Curating Your Online Presence

You’re getting ready for a big interview: You’ve scoured the “About Us” page, ironed your suit jacket and checked out your interviewer’s credentials on LinkedIn. If you’ve spent this much time and energy preparing for the interview, you can be certain your potential employer has done the same.

Aside from your resume, plenty of information is available to employers about you, and it’s all online. This information may help employers make hiring decisions. In fact, 77 percent of organizations use social media to recruit candidates, and 20 percent use it to learn more about potential candidates. Instead of just laboring on about what not to do, let’s address the topic of your social media presence from both sides.

First thing’s first: Google yourself.

This helps you truly understand what others are seeing. Not getting you in the results? Put your name in quotes to help narrow the search. This should be easy if you have an uncommon name. If not, it will take some more digging.

Next, it’s time to build out your LinkedIn profile.

It may seem tedious, but LinkedIn is the quickest way for an employer to verify your professional identity. Make sure it not only matches your resume but also builds on it.

  • Rich media is one of the key ways to do this, it helps the audience get a sense of your writing skills, graphic abilities, etc.; it tells a story that your paper resume simply cannot. If you don’t have a ton of work experience, highlight relevant school projects or papers (ones that received good, positive feedback). Try to steer clear of documents that exceed a few pages.
  • A strong profile photo is important. Professionally taken images are ideal, a selfie (as long as it’s tasteful) is OK, but a cropped group shot has no place on LinkedIn. Don’t have a solo photo? Ask a friend to take one of you against a plain background.
  • Customize your LinkedIn URL and put it on your business card.
  • Never lie on your LinkedIn — it’s the easiest way to lose an opportunity.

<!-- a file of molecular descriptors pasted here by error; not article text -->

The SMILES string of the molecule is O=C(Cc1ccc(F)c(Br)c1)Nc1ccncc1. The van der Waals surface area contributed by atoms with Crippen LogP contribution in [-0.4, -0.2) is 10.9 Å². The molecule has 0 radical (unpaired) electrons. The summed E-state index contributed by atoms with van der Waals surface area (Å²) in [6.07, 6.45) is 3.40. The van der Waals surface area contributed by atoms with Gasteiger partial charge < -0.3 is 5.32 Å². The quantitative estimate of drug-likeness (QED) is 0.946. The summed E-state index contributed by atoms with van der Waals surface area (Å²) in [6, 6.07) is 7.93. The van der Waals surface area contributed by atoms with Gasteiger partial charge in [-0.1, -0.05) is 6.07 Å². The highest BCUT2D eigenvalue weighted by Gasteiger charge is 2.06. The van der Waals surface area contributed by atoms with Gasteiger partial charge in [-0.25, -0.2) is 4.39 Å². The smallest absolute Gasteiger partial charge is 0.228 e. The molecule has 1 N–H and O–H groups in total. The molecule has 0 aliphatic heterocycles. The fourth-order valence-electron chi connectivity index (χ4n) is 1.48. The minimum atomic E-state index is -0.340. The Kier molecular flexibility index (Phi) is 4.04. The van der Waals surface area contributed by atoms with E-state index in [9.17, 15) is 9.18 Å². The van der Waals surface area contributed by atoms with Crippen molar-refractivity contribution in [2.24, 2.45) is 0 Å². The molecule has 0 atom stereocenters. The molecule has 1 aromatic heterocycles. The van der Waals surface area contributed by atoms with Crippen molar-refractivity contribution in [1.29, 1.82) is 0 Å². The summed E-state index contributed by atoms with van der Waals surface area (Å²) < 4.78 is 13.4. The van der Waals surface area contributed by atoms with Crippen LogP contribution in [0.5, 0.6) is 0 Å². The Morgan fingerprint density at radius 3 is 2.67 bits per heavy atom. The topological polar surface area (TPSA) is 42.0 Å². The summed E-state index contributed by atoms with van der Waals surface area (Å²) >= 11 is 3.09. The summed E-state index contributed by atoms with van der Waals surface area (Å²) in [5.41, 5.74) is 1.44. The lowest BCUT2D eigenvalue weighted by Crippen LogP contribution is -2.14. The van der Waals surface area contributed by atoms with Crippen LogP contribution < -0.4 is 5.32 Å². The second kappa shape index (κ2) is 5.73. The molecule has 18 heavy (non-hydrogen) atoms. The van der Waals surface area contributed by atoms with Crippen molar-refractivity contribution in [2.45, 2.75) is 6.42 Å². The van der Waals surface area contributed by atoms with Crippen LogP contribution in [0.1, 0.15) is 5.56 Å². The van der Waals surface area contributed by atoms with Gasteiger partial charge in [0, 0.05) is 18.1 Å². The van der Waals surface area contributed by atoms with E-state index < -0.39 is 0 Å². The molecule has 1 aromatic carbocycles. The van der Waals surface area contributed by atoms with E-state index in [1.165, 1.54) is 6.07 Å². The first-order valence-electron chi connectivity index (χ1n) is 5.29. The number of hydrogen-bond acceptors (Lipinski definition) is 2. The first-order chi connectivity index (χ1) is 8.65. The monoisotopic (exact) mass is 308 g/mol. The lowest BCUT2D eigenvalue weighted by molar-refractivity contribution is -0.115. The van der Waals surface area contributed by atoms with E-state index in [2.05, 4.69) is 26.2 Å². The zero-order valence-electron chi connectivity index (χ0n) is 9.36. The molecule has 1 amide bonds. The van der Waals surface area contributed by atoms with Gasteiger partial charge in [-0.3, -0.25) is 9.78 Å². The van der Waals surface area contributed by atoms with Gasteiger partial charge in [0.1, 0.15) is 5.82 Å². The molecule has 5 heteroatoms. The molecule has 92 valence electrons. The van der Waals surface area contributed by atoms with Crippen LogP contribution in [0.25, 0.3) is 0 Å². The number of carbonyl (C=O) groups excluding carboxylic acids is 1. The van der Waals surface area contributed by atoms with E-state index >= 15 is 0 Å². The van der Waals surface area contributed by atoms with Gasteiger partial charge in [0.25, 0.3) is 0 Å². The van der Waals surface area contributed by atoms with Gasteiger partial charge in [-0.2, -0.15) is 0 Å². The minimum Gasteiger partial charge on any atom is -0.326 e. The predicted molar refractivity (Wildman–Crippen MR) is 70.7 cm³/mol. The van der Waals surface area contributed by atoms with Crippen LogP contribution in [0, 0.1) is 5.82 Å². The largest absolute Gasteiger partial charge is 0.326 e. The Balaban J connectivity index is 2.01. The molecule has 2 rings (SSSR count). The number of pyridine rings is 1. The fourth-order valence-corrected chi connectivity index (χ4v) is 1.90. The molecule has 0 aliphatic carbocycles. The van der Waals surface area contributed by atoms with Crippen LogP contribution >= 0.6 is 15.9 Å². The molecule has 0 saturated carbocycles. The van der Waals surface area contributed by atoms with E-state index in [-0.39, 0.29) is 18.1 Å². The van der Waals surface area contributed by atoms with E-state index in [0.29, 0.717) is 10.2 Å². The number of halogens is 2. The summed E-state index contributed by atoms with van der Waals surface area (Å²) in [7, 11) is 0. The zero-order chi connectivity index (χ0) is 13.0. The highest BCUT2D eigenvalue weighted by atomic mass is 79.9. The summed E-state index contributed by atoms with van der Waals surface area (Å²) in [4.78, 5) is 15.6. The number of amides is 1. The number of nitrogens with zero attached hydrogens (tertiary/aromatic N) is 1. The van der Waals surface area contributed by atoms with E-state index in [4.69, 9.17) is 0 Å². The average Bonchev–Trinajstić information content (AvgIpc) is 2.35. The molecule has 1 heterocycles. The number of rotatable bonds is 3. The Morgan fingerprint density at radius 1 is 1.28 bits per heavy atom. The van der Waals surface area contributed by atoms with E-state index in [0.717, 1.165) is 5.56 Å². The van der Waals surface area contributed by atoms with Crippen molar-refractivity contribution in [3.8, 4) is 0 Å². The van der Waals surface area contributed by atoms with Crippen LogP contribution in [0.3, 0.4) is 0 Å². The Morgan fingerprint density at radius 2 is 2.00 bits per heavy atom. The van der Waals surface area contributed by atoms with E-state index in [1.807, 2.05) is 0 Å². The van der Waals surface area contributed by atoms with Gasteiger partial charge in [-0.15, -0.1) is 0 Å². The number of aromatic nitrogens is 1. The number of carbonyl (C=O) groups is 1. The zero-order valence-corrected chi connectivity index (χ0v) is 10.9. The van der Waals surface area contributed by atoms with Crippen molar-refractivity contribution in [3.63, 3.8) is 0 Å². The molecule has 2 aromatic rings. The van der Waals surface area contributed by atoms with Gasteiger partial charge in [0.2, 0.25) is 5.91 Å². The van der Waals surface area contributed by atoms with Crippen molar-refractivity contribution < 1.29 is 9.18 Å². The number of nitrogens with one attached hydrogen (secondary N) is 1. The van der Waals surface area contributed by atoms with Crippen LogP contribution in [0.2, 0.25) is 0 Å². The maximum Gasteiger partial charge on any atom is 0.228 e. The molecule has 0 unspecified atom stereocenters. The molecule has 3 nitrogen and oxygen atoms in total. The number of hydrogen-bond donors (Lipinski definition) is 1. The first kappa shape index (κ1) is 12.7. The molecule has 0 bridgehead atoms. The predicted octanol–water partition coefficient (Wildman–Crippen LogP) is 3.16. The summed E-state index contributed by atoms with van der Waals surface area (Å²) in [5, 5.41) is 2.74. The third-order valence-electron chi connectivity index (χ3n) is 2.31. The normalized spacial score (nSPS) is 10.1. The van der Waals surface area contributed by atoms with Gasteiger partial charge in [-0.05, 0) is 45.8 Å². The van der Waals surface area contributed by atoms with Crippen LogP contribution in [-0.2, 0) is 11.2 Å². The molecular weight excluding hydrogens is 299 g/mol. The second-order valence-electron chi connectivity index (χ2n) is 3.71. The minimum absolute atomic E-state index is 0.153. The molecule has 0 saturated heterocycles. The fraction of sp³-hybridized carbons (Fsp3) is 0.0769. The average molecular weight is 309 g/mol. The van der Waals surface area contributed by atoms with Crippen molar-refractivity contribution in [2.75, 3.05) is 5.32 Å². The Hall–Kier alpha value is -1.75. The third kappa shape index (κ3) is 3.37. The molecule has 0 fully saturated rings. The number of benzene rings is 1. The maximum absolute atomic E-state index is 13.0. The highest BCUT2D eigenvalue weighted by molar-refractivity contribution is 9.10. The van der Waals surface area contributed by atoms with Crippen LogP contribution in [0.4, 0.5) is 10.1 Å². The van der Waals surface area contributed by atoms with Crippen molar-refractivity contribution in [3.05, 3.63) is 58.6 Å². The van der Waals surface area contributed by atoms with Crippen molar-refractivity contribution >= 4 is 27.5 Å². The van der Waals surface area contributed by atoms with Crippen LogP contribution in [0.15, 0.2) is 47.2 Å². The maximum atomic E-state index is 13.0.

Don’t just build out your profile; use LinkedIn to get what you want. Find individuals with backgrounds and job titles of interest, and see if you have any connections. Setting up informational interviews through LinkedIn’s email function is a great way to learn more about the company or organization you want to work for. It also shows initiative and may get your foot in the door.

Now take a look at your Facebook page.

Facebook is a great place to post pictures of an adorable puppy or connect with old friends, but if it’s not carefully curated, your profile may attract negative attention. Here are a few things to consider:

  • Think your pictures are private? Double-check your privacy settings: Facebook’s graph search allows the general public to see certain tagged photos of you. It’s important to educate yourself on what others can see by going through your privacy settings, one by one.
  • Never complain about your job, post pictures of you having fun on a “sick day” or make fun of your boss or team on Facebook. This should be obvious, but it happens a lot.
  • What kinds of photos are appropriate for Facebook? Err on the side of caution: If you wouldn’t want your mother or grandmother to see it, it’s probably not suitable for a potential employer’s eyes.

Have a dream organization in mind? Follow it on Twitter.

  • Don’t just follow it, engage it through tweeting or direct messages. If the organization is large enough, it may even have a separate Twitter account dedicated to recruitment.
  • Consider creating a professional Twitter. Follow interesting companies; tweet thoughtful and meaningful content in line with your professional goals.
  • Protect your personal Twitter by locking it and keeping your profile picture and header image appropriate. Remember, even if someone stumbles upon your protected Twitter, they can still see your profile’s images.
  • To avoid someone confusing your personal and professional Twitter accounts, change your personal profile name (and handle) to something that isn’t closely related to your searchable name.

Most importantly: Don’t panic, just be aware of your online presence. Because you’ve been online for most of your life, it’s important to understand what your digital imprint is saying about you. Cleaning up content that doesn’t promote personal professionalism is a great starting point of a long and prosperous career.

About the Author

Amanda Macchi, MPH
Amanda comes to APA as a recent graduate of the George Washington University’s Milken Institute School of Public Health. During her time at GW Amanda specialized in global health, focusing on the challenges facing mental health in low-and middle-income countries. She received her undergraduate degree in marketing from Emerson College in Boston, Mass. Over her professional career, Amanda has executed multiple print and digital communication campaigns and facilitated community engagement for a variety of health organizations. In her free time, Amanda loves pyrography, collecting and learning about midcentury modern furniture and her Chihuahua/Pug mix, Pickles.